Nebraska’s $15 Wage Ballot Measure Would Cost 18,600 Jobs, $787M

Since Congress has heeded the warnings of the job-killing effects of a federal $15 minimum wage, unions and other activists are pushing the “Fight for $15” agenda at the state level. The latest target is Nebraska, where activists have submitted signatures to certify a measure that would raise the state’s minimum wage from $9 per hour to $15 by 2026, and increase it annually based on inflation.

Economists have long studied the harmful effects of raising mandated minimum wages, including employment loss and restaurant closure, while having limited effects on alleviating poverty. A survey of American economists conducted earlier this year found 62% agreed a $15 minimum wage was too high, citing concerns about inflation, business survival, and employment loss.

The story is the same for Nebraska, should the proposed measure become law. State-level analysis by economists at Miami and Trinity Universities estimated a $15 minimum wage would cost the state over 18,600 jobs – roughly one in ten of all those affected by the increase. The economists also estimate such an increase would cost employers in the state more than $767 million due to the rising wage bill.

This study, which uses employment levels and other assumptions from the nonpartisan Congressional Budget Office, breaks down the effects by demographic for the Cornhusker State.

Raising the wage to $15 would have distinct negative impacts on teens and female employees, and employees in restaurants and bars, which characteristically employ the majority of minimum wage employees.

Teenage workers will experience more than half of total job losses – with nearly one in 3 teenagers that are affected by the increase losing their jobs instead. Nearly 70% of Nebraska’s lost jobs will be for workers under the age of 24.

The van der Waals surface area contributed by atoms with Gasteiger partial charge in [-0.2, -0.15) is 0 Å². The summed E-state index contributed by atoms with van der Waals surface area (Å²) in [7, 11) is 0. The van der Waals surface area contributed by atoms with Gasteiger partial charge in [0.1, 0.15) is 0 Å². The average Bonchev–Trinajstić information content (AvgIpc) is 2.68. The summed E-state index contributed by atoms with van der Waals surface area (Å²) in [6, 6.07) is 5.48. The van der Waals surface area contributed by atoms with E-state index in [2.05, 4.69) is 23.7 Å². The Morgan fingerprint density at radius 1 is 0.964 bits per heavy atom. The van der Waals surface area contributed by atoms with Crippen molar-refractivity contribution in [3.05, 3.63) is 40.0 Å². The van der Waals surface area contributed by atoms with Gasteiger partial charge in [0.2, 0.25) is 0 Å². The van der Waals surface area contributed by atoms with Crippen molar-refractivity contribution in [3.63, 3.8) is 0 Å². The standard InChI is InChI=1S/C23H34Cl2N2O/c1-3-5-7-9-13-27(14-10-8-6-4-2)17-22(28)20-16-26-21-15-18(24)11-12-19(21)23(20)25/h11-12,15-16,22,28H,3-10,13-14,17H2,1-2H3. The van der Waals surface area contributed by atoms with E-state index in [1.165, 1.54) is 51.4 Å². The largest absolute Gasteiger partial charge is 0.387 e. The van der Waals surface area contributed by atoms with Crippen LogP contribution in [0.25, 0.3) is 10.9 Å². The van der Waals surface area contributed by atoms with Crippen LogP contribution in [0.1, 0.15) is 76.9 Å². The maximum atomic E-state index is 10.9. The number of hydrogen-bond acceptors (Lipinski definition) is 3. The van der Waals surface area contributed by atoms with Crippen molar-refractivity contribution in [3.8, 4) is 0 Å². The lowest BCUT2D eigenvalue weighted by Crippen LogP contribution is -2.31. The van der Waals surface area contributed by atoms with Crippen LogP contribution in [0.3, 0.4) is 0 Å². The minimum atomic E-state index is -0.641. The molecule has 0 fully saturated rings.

Nebraska Job Loss by Age due to a $15 Minimum Wage

Age Jobs Lost Percent of Total
16-19 10,221 54.84%
20-24 2,637 14.15%
25-34 2,561 13.74%
35-44 894 4.80%
45-54 802 4.30%
55-64 819 4.39%
65+ 706 3.79%
All ages 18,639 100.0%

Women will also feel the majority of effects: two-thirds of all jobs lost will be those held by women.

Nebraska Job Loss by Sex due to a $15 Minimum Wage

Sex Jobs Lost Percent of Total
Male 6,342 34.03%
Female 12,297 65.97%
Both sexes 18,639 100.00%

Similar to the impact on a nationwide scale, workers in the hospitality industry would feel the effects of a $15 minimum wage most acutely. Nearly 40% of all jobs lost will be in Nebraska’s restaurants and bars.

Nebraska Job Loss by Industry due to a $15 Minimum Wage

Industry Jobs Lost Percent of Total
Hospitality 10,802 57.96%
Restaurants and Bars 9,752 52.32%
Retail Trade 2,685 14.41%
Education & Health Care 2,349 12.60%
Other Services 739 3.96%
Prof/Scientific, Mgmt, Admin & Waste 493 2.64%
Manufacturing 368 1.97%
Transport/Warehousing & Utilities 163 0.87%
Construction 202 1.08%
Finance & Real Estate 196 1.05%
Public Admin 154 0.82%
Agri, Forestry, Fishing, Hunting & Mining 297 1.60%
Information 157 0.84%
Wholesale Trade 35 0.19%
All industries 18,639 100.00%

In 2014, Nebraska voters approved a ballot measure to raise the state minimum wage from $7.25 per hour to the current rate of $9 per hour. If certified, this new hike would spell out significant costs for businesses and their employees.